Study: US renewables demand to triple

Consulting firm IHS estimates that renewable portfolio standards will be ‘the most critical driver’ of the growth in renewable energy demand, which will grow to 479 terawatt hours in 2025. IHS estimates that the demand will only top 137 terawatt hours by the end of 2010.

Demand for renewable energy generation will more than triple in the next 15 years as a result of the growing trend for states to require a portion of their electric supply to come from renewable energy sources, according to a new study released by consulting firm IHS.

IHS said in a statement renewable portfolio standards, or RPS, will be “the most critical driver” of the pace of growth for the renewable energy sector in the US. As of June 2010, 31 states and the district of Columbia have passed such laws and six additional states are approving conditional or non-mandatory renewables goals.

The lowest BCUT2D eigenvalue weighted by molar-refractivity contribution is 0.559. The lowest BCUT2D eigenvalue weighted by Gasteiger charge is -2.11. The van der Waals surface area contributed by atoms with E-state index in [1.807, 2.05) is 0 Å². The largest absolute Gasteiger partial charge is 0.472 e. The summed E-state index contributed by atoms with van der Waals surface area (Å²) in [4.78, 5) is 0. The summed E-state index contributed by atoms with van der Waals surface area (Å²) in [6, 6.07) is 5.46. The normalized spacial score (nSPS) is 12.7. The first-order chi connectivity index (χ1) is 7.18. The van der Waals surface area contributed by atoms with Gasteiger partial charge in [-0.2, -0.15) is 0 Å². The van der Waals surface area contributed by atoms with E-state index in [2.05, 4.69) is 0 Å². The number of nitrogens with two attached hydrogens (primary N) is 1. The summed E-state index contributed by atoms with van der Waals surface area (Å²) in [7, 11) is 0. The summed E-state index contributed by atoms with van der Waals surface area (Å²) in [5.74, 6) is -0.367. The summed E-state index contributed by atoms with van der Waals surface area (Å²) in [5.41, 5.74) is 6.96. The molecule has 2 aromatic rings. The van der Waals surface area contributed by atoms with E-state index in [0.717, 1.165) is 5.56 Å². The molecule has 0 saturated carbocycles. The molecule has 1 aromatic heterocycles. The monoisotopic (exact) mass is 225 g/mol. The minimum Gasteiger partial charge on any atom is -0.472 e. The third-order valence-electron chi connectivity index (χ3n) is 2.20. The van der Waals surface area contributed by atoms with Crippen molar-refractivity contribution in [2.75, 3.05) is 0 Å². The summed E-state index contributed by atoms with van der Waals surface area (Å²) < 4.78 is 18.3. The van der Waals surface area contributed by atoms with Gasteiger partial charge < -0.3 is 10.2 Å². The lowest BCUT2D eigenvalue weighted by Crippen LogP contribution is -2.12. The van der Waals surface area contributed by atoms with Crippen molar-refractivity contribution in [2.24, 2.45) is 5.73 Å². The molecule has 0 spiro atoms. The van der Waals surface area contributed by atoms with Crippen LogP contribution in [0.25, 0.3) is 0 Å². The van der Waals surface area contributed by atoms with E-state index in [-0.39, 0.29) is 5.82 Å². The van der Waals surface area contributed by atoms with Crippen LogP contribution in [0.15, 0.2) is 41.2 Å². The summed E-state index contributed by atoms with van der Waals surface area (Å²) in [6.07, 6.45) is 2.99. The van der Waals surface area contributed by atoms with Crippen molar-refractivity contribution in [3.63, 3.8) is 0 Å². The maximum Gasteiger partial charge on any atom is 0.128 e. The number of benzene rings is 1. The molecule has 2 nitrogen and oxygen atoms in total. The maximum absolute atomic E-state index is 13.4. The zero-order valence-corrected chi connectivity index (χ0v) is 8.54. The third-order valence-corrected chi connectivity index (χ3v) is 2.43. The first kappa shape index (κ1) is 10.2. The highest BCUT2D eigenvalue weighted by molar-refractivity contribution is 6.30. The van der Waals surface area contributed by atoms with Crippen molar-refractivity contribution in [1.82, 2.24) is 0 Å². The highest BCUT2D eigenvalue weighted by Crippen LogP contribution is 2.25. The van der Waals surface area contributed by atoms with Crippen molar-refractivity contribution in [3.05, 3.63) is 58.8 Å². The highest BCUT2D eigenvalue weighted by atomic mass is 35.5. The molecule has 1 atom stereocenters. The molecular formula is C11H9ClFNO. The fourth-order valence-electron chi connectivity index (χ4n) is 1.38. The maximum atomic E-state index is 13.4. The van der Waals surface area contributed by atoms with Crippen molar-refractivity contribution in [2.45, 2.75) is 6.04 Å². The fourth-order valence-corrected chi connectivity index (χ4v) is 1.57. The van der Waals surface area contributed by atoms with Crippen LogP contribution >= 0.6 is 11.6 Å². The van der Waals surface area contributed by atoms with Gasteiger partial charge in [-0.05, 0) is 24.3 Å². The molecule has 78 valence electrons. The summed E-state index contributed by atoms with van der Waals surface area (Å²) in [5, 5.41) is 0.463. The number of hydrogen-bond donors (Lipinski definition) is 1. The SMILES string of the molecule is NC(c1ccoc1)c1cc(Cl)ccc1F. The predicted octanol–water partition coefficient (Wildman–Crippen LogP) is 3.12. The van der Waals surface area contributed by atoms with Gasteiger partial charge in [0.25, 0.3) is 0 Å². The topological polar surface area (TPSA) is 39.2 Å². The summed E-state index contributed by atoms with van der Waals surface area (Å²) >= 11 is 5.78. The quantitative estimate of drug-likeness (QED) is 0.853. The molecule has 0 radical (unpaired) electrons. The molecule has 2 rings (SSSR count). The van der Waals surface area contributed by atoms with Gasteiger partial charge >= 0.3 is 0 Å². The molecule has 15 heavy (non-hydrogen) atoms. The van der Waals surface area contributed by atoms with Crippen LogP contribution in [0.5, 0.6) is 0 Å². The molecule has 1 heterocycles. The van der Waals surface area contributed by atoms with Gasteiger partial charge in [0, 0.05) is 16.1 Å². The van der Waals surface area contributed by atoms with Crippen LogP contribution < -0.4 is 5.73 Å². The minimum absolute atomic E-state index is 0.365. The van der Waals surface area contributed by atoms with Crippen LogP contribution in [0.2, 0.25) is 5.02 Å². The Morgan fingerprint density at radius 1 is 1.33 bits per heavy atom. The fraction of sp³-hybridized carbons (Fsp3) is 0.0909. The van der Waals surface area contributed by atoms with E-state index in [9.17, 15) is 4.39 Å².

Extrapolating forward, IHS estimates that cumulative demand for renewable energy across all states with RPS policies will grow from an expected 137 terawatt hours in 2010 to 479 terawatt hours in 2025, or about 3.5 times.

A terawatt is equivalent to a trillion watts. To put that in perspective, a simple 100 watt light bulb will consume 876,000 watts if it is left on all year. One terawatt would therefore be enough to leave about 1.1 million light bulbs on all year round. And 479 terawatts would power about 550 million lightbulbs for one year, or nearly two for every person in the US today.

By contrast, the 137 terawatt hours of renewable demand in 2010 wouldn’t even power a single light bulb for each person in the US.

IHS added that RPS policies create “gradually intensifying compliance pressure across the US” for utilities to procure energy from renewable sources. The firm estimates that more than 1,000 investor-owned utilities and other electricity suppliers will need to procure renewable power over the next decade in order to comply with the RPS laws.